BROOM

BROOM, the biblical rotem (Ar. ratam), the wild shrub Retam roetam, widespread in the deserts of Israel and in sandy regions. It produces a few leaves in the winter, which it sheds in the summer, its green stalks filling the function of the leaves in photosynthesis. According to R. Meir the shrub under which Hagar left her son Ishmael (Gen. 21:15) was the broom, "since it grows in the desert" (Gen. R. 53:13). Elijah lay down in the shade of a broom in the wilderness "a day's journey from Beer-sheba" (I Kings 19:3–5), "and he requested for himself that he might die"; and indeed it is difficult to find refuge from the powerful rays of the desert sun in the shade of this leafless bush. In the tents of Kedar they used "coals of rotem" for fuel and for fashioning arrows (Ps. 120:4–5). The roots are bitter but it is apparently possible to render them edible by roasting. Thus the hungry dwellers in the desert eat the saltwort (Heb. malu'aḥ, orach ) "and the roots of the broom are their food" (Job 30:4; however, some translate laḥmam לַחְמָם, "their food" as "to warm themselves thereby" from חמם). According to the aggadah, the glowing embers of the broom have a remarkable characteristic: "For all embers are extinguished within (after they die down on the outside) but broom embers still burn within when extinguished on the outside" (Gen. R. 98:19). According to another aggadah coals of broom retain their heat for 12 months (BB 74b). Onkelos and the Vulgate translate the rotem by juniper to whose embers Jerome attributes this quality of retaining their heat for 12 months. This identification is however wrong. -BIBLIOGRAPHY: Loew, Flora, 2 (1924), 469–73; H.N. and A.L. Moldenke, Plants of the Bible (1952), 305; J. Feliks, Olam ha-Ẓome'aḥ ha-Mikra'i (19682), 130f. (Jehuda Feliks)

Encyclopedia Judaica. 1971.

Synonyms:

Look at other dictionaries:

  • Broom — ist der Familienname folgender Personen: Bobby Broom (*1961), US amerikanischer Jazzgitarrist und Musikpädagoge Jacob Broom (1752–1810), US amerikanischer Politiker Jacob Broom (1808–1864), US amerikanischer Politiker James M. Broom (1776–1850),… …   Deutsch Wikipedia

  • Broom — (br[=oo]m), n. [OE. brom, brome, AS. br[=o]m; akin to LG. bram, D. brem, OHG. br[=a]mo broom, thorn?bush, G. brombeere blackberry. Cf. {Bramble}, n.] 1. (Bot.) A plant having twigs suitable for making brooms to sweep with when bound together; esp …   The Collaborative International Dictionary of English

  • broom — broom; broom·ie; broom·ing; broom·rape; broom·stick; …   English syllables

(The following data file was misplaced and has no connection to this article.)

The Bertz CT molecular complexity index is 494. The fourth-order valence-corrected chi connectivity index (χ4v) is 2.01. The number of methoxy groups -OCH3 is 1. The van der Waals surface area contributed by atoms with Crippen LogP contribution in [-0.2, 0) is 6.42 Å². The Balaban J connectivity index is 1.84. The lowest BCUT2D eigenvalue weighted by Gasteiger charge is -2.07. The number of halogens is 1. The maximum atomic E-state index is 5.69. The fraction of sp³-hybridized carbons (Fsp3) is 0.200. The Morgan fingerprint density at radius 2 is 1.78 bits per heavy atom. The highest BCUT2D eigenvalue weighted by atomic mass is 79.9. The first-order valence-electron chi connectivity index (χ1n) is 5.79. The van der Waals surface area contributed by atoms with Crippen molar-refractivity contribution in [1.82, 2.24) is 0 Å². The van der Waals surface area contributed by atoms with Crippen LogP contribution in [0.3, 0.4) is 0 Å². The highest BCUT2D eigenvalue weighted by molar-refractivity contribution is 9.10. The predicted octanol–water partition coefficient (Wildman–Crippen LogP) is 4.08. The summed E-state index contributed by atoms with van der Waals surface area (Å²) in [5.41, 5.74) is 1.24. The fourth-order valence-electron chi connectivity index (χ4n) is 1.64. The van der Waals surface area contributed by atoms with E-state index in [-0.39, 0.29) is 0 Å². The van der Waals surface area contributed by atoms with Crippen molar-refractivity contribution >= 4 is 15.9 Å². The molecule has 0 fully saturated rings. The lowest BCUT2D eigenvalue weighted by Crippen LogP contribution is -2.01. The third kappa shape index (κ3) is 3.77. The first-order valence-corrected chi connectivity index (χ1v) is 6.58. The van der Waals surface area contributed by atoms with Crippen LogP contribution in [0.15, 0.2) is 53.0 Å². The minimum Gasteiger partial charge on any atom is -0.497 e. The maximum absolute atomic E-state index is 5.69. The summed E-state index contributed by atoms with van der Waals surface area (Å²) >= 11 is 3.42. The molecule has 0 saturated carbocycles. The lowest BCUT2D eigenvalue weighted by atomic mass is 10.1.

• broom|y — «BROO mee», adjective. 1. covered with or abounding in broom. 2. of a broom or besom. 3. like broom or a broom …   Useful english dictionary

  • broom — brüm, bru̇m n any of various leguminous shrubs (esp. genera Cytisus and Genista) with long slender branches, upright growth, small leaves, and usu. showy yellow flowers esp SCOTCH BROOM see BROOM TOP * * * (br m) any of various s …   Medical dictionary

  • broom — [bru:m, brum] n ↑broom [: Old English; Origin: brom broom plant ;] [Sense: 1; Origin: because broom branches were used for making brushes] 1.) a large brush with a long handle, used for sweeping floors 2.) [U] a large bush with small yellow… …   Dictionary of contemporary English

  • broom — [bro͞om, broom] n. [ME & OE brom, brushwood < IE base * bh(e)rem , to project, a point > BERM, BRAMBLE] 1. any of a group of flowering shrubs (esp. genera Cytisus, Genista, and Spartium) of the pea family, often grown for their abundant,… …   English World dictionary

  • broom — O.E. brom broom, brushwood, the common flowering shrub whose twigs were tied together to make a tool for sweeping, from P.Gmc. *bræmaz thorny bush (Cf. Du. braam, Ger. Brombeere blackberry ), from PIE root *bh(e)rem to project, a point. Both the… …   Etymology dictionary

  • broom — ► NOUN 1) a long handled brush used for sweeping. 2) a shrub with many yellow flowers and small or few leaves. ● a new broom sweeps clean Cf. ↑a new broom sweeps clean ORIGIN Old English, related to BRAMBLE(Cf. ↑ …   English terms dictionary

  • Broom — Broom, v. t. (Naut.) See {Bream}. [1913 Webster] …   The Collaborative International Dictionary of English

Share the article and excerpts

Direct link
Do a right-click on the link above
and select “Copy Link”

We are using cookies for the best presentation of our site. Continuing to use this site, you agree with this.